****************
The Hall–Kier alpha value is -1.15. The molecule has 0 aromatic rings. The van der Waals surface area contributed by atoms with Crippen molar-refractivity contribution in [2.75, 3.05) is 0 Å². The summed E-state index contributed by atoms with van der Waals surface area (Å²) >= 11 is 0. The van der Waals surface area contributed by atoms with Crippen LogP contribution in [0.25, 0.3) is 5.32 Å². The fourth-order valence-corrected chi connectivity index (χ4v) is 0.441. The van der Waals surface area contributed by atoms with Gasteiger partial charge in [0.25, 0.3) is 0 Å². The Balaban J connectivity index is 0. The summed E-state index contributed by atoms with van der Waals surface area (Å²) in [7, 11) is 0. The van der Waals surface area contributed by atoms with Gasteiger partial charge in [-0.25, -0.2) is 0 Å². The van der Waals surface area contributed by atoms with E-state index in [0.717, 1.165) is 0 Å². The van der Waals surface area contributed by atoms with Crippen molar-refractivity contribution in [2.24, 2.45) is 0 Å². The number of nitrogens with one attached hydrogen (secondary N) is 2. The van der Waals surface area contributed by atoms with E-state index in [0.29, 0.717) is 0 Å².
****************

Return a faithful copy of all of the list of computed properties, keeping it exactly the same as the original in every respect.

The Hall–Kier alpha value is -1.15. The molecule has 0 aromatic rings. The van der Waals surface area contributed by atoms with Crippen molar-refractivity contribution in [2.75, 3.05) is 0 Å². The summed E-state index contributed by atoms with van der Waals surface area (Å²) >= 11 is 0. The van der Waals surface area contributed by atoms with Crippen LogP contribution in [0.25, 0.3) is 5.32 Å². The fourth-order valence-corrected chi connectivity index (χ4v) is 0.441. The van der Waals surface area contributed by atoms with Gasteiger partial charge in [0.25, 0.3) is 0 Å². The Balaban J connectivity index is 0. The summed E-state index contributed by atoms with van der Waals surface area (Å²) in [7, 11) is 0. The van der Waals surface area contributed by atoms with Gasteiger partial charge in [-0.25, -0.2) is 0 Å². The van der Waals surface area contributed by atoms with E-state index in [0.717, 1.165) is 0 Å². The van der Waals surface area contributed by atoms with Crippen molar-refractivity contribution in [2.24, 2.45) is 0 Å². The number of nitrogens with one attached hydrogen (secondary N) is 2. The van der Waals surface area contributed by atoms with E-state index in [0.29, 0.717) is 0 Å².